If you want to lay a road, build a house, or construct a dam in Iceland, there’s one influential group you have to clear it with first – Elves, the ‘hidden people’, the Huldufolk.

Legend has it that they are similar to humans, and wear 17th century clothing, tend to livestock, pick berries, and even go to church on Sundays.

Oh and the legends abound – stories of machines breaking down and workers becoming ill when they interfere with elf rocks.

There are houses that step back respectfully from knobbly stones, driveways narrowed by great boulders past which cars must deferentially squeeze, and roads that split in two to honour sacred outcrops.

(One homeowner on Iceland’s Hrísey island left a boulder standing on his property – after attempts to move it broke heavy machinery. Photograph: Svala Ragnars)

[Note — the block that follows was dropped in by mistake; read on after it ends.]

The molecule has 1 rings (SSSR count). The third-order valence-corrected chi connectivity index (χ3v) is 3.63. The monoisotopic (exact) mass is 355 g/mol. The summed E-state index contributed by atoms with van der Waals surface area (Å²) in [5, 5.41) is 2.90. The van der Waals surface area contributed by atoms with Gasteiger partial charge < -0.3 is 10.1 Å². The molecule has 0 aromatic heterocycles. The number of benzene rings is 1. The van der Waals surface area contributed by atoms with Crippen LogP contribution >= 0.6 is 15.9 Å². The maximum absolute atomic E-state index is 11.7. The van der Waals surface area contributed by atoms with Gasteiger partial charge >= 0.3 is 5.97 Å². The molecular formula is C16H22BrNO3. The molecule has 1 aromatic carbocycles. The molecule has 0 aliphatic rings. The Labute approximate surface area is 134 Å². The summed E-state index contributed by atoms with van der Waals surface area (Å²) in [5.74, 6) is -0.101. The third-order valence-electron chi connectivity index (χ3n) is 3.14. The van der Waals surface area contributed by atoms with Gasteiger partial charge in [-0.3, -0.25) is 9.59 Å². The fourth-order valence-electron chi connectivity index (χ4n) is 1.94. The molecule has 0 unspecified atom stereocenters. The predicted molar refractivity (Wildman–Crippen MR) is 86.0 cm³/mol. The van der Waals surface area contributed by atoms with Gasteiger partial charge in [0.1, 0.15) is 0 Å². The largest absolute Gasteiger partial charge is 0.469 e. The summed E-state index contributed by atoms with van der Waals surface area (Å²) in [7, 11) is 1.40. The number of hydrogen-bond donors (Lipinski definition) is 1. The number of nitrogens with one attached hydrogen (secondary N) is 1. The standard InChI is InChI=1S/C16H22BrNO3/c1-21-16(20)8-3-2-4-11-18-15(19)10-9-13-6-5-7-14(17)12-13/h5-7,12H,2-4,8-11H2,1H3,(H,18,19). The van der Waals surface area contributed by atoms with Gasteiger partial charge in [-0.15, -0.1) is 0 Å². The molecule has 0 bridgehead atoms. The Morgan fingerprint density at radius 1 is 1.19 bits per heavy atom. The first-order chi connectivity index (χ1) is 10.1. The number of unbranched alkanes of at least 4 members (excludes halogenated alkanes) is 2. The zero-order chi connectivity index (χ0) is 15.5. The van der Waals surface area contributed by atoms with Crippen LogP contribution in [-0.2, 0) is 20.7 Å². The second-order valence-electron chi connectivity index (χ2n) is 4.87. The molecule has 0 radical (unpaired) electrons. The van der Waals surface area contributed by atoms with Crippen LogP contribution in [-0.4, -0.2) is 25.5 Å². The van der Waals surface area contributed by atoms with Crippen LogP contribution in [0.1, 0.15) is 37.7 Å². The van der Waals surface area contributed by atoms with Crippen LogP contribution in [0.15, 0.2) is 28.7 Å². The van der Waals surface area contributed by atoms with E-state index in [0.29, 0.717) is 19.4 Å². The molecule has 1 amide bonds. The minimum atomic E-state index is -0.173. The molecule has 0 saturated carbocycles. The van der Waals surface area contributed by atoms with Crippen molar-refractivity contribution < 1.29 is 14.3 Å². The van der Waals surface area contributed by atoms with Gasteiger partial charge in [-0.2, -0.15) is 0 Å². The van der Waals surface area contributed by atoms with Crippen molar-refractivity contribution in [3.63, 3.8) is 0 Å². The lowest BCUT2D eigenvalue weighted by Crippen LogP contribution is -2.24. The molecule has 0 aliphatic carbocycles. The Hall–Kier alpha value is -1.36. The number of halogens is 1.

Companies planning large scale projects now try to pre-empt problems with the supernatural world. For the huge Kárahnjúkastífla dam project in the east, consultants with clairvoyant skills were hired to check out the slandscape first to ensure it was empty of elvish rocks.

The belief though, is that the elves are friendly, beautiful creatures – but you have to respect them, or they will take their revenge. A bit like the fairies or sages of legend – friendly and benevolent, with the power to grant you wishes, but lie to them or make them angry and they could curse you.

 

Level 4 – longer blog on website

10 things you didn’t know about Iceland/ Beyonder facts about Iceland/ Don’t trip on the usual in Iceland